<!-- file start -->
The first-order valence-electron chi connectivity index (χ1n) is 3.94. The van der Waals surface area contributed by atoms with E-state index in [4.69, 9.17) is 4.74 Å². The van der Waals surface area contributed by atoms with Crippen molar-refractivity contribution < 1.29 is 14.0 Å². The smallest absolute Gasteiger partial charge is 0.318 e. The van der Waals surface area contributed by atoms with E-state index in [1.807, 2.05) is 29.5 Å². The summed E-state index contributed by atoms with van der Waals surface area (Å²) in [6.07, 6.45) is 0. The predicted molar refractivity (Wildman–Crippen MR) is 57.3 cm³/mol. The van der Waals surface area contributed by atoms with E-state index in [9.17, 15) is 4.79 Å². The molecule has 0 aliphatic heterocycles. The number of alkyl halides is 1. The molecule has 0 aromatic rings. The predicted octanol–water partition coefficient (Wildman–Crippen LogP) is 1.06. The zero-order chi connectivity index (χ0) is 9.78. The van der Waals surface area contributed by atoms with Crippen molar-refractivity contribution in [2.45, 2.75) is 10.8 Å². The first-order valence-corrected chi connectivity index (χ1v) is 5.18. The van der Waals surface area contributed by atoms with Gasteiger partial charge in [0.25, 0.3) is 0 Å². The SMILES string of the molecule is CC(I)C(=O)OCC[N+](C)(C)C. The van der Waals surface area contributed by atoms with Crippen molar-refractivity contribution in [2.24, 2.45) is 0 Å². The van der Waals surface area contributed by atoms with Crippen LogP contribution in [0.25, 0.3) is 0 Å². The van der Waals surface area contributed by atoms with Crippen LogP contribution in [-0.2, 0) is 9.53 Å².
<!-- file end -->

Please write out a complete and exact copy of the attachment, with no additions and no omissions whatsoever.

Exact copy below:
The first-order valence-electron chi connectivity index (χ1n) is 3.94. The van der Waals surface area contributed by atoms with E-state index in [4.69, 9.17) is 4.74 Å². The van der Waals surface area contributed by atoms with Crippen molar-refractivity contribution < 1.29 is 14.0 Å². The smallest absolute Gasteiger partial charge is 0.318 e. The van der Waals surface area contributed by atoms with E-state index in [1.807, 2.05) is 29.5 Å². The summed E-state index contributed by atoms with van der Waals surface area (Å²) in [6.07, 6.45) is 0. The predicted molar refractivity (Wildman–Crippen MR) is 57.3 cm³/mol. The van der Waals surface area contributed by atoms with E-state index in [9.17, 15) is 4.79 Å². The molecule has 0 aliphatic heterocycles. The number of alkyl halides is 1. The molecule has 0 aromatic rings. The predicted octanol–water partition coefficient (Wildman–Crippen LogP) is 1.06. The zero-order chi connectivity index (χ0) is 9.78. The van der Waals surface area contributed by atoms with Crippen molar-refractivity contribution in [2.45, 2.75) is 10.8 Å². The first-order valence-corrected chi connectivity index (χ1v) is 5.18. The van der Waals surface area contributed by atoms with Gasteiger partial charge in [0.25, 0.3) is 0 Å². The SMILES string of the molecule is CC(I)C(=O)OCC[N+](C)(C)C. The van der Waals surface area contributed by atoms with Crippen molar-refractivity contribution in [2.24, 2.45) is 0 Å². The van der Waals surface area contributed by atoms with Crippen LogP contribution in [0.25, 0.3) is 0 Å². The van der Waals surface area contributed by atoms with Crippen LogP contribution in [-0.2, 0) is 9.53 Å².